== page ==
Most recently, ASU achieved LEED Gold certification for College Avenue Commons, a five-story, 148,829-sq-ft mixed-use building that’s home to the Sun Devil Marketplace and ASU’s School of Sustainable Engineering and the Built Environment. The building was designed to encourage the use of stairs rather than elevators, says Dalrymple, and serves as a living lab for engineering and construction education. College Avenue Commons uses a double-skin that shades the building from intense sun while also shading the public sidewalk below (promoting walkability), and includes thermocouple sensors throughout the various layers of the building envelope so that students and researchers can track how the building envelope responds to varying climate conditions.

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ASU owns the most LEED buildings in the state—45 all together as of July 2015—and holds the honor of constructing the first LEED Platinum building in Arizona.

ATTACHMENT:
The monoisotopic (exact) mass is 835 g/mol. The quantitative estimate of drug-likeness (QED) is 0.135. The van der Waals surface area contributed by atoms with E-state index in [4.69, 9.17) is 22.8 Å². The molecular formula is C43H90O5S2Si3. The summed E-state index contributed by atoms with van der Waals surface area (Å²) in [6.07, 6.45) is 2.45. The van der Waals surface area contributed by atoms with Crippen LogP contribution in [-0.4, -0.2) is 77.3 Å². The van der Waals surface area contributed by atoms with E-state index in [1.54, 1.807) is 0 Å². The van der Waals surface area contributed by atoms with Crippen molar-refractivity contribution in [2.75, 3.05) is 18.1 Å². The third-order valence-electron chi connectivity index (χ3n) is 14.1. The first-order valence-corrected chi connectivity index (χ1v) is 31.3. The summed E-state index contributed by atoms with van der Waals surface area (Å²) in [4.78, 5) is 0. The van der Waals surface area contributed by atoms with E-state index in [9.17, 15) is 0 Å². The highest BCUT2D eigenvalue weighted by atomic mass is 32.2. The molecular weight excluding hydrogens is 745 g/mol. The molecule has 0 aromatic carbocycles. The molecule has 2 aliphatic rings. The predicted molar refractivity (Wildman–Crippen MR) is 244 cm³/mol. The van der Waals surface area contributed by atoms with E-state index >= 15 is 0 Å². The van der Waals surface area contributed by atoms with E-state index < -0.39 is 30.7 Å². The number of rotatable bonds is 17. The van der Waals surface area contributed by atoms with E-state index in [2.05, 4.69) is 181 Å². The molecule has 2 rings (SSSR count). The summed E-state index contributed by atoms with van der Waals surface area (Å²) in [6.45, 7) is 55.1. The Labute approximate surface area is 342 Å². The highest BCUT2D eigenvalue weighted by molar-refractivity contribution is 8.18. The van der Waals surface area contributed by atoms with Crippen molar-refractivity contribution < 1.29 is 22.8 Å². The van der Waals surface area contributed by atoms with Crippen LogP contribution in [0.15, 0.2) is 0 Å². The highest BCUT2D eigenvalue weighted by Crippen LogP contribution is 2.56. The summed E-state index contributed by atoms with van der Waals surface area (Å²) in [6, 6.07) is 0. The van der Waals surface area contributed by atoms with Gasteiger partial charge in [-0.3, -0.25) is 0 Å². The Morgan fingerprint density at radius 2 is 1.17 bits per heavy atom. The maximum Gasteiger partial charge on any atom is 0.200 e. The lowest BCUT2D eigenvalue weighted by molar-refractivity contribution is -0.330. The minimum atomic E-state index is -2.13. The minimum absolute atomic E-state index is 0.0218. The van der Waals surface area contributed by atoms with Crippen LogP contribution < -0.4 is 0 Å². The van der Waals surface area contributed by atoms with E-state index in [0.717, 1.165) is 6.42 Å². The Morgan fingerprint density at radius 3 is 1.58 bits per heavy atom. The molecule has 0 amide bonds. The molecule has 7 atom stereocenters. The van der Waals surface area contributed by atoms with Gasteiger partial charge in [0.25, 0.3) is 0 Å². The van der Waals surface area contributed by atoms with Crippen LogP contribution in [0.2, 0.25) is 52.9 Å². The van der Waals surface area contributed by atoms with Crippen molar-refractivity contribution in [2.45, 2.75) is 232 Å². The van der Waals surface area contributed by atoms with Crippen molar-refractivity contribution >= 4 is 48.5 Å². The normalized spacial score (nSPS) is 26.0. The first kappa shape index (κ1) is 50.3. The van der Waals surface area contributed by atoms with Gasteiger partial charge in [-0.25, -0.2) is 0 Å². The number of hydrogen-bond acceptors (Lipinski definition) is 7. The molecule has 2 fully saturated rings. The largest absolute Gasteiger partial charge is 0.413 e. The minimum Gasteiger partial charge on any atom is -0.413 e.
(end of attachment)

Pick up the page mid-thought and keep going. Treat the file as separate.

Just as Arizona State University has been a boon to elevating the profile of LEED in the state, the LEED rating system itself has helped validate the university’s environmental aims. “LEED provides a comprehensive third-party tool for and verification of ASU’s efforts to design and construct buildings that are better for our environment; healthier for our students, faculty, and staff; cost less to operate; minimize our carbon footprint; and maximize our productivity,” says Dalrymple. “We are educating tomorrow’s leaders and we want to show them how to do it in a more sustainable manner.”